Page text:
Dying Light is one of those games that you simply don't want to put down. Nearly every night since its release, I keep making a promise to go to sleep after X happens only to break it again. While this can be really frustrating, particularly at two in the morning, it speaks a lot to how great this game is. What I would like to do is present a few things that, to me, have been real game changers.
Crafting Done Right
If any of you have been listening to the podcast [insert shameless plug of podcast here], then you know that I LOVE! this crafting system. First, the different types of resources seem to be very balanced. There are enough types that I don't feel like I'm using the same items repeatedly, but at the same time there aren't so many of them that I have forty different resources and can't make a single thing. So far in the game, I have found roughly twenty things to craft with. These resources are mostly available throughout the map, either hidden in containers or in the case of plants, out in the open. I have never really been without a wide assortment of resources, and with the exception of some plants, they can all be used in multiple blueprints.
Which brings us to the next item: blueprints. Other games refer to them as recipes or spells; Dying Light calls them blueprints. A blueprint is an instruction manual on how to build something. Once you have a blueprint, you can make whatever is described with it. Blueprints can allow for the creation of three types of items: weapon buffs, potions, or equipment such as throwing stars, shields, flammable liquid, etc. What I find to be great about these blueprints is the way they allow you to really change how the game is played. For instance, in a pinch I can decide that I want to make a few impromptu traps using flammable liquid and some Molotovs, craft them up, and set the world on fire. In the same scenario, I might choose to go another route by making conductive liquid and placing an electric buff on my current weapon. It doesn't take long to see just how creative this allows players to be.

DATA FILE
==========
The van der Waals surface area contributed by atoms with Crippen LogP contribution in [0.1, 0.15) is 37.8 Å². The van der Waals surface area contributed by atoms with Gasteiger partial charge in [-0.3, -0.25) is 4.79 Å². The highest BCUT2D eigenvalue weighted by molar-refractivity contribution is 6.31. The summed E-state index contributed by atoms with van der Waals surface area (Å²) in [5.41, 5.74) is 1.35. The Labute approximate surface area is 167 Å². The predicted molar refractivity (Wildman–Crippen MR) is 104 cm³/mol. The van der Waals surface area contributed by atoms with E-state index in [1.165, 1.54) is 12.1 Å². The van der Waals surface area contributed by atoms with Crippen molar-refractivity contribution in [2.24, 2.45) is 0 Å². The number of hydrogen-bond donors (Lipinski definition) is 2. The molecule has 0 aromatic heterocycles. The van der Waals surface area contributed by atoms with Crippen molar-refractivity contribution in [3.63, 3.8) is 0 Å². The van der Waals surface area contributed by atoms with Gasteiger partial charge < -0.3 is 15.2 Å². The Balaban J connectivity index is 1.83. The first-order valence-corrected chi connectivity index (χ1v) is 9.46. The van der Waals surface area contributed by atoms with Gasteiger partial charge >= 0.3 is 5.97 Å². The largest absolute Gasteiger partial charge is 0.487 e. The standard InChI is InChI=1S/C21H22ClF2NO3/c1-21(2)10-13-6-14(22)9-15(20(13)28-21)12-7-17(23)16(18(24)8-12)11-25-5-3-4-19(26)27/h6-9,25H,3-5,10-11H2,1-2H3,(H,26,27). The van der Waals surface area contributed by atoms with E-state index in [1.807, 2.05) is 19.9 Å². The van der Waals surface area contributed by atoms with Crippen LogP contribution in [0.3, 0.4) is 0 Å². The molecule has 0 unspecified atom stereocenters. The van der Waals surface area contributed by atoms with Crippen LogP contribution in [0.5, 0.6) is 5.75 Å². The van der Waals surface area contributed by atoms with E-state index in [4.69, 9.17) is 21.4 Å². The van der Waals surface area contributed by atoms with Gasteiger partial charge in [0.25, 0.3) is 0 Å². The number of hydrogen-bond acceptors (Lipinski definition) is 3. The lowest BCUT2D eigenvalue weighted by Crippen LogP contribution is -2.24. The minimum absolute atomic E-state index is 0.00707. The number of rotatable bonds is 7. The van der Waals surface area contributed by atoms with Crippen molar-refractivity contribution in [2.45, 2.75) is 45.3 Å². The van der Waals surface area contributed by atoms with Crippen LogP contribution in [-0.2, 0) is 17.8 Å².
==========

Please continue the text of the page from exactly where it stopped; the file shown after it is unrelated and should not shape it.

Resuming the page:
One quick note that I have to add before moving on: the potions are equally as great and add a lot of fun to the game when used correctly. Ok, moving on.
Weapons are Temporary
Having weapons degrade while using them is not a new concept for games, but Dying Light takes this concept and makes subtle changes that really add to the overall gameplay. In Dying Light, you can only fix a weapon so many times before the weapon can no longer be repaired. This means that any weapon, including the buffs and upgrades made to that weapon, will only be used for maybe thirty minutes of gameplay depending on how heavily you use it. If this sounds frustrating, it can be. However, it also causes a player to never get too attached to a weapon, which is a good thing.
What I have found while playing Dying Light is that when one of my weapons can no longer be repaired, I re-evaluate my playing style. While I could probably craft a similar item to the one I just had, I often find a better combination of blueprints and equipment that I can use. This causes me to evolve my playing style, and I like it. One of the issues that Jordan brought up in our Dying Light video [insert shameless plug for Dying Light video here] is that it's really easy to get bored with a game. I agree. I wouldn't necessarily say this is because the game lacks content or isn't fun but rather because of the way a person plays the game. Even though there may be a wide variety of content, if you never switch tracks to experience it all, you will quickly get bored. Dying Light encourages you to change tracks by destroying the track you're on.
Adds Up to Seamless Gameplay
While I think there are more things that set Dying Light apart, I want to settle on a point to which I think all the other things add up. Dying Light is a series of mini-stories that are all tied into a larger story with seamless gameplay. From the weapon creation to resource gathering, from storyline to running for your life and ultimately just surviving, this game is a blast to play. It's obvious from beginning to end that Techland cared about making this game as well as they could, and they succeeded.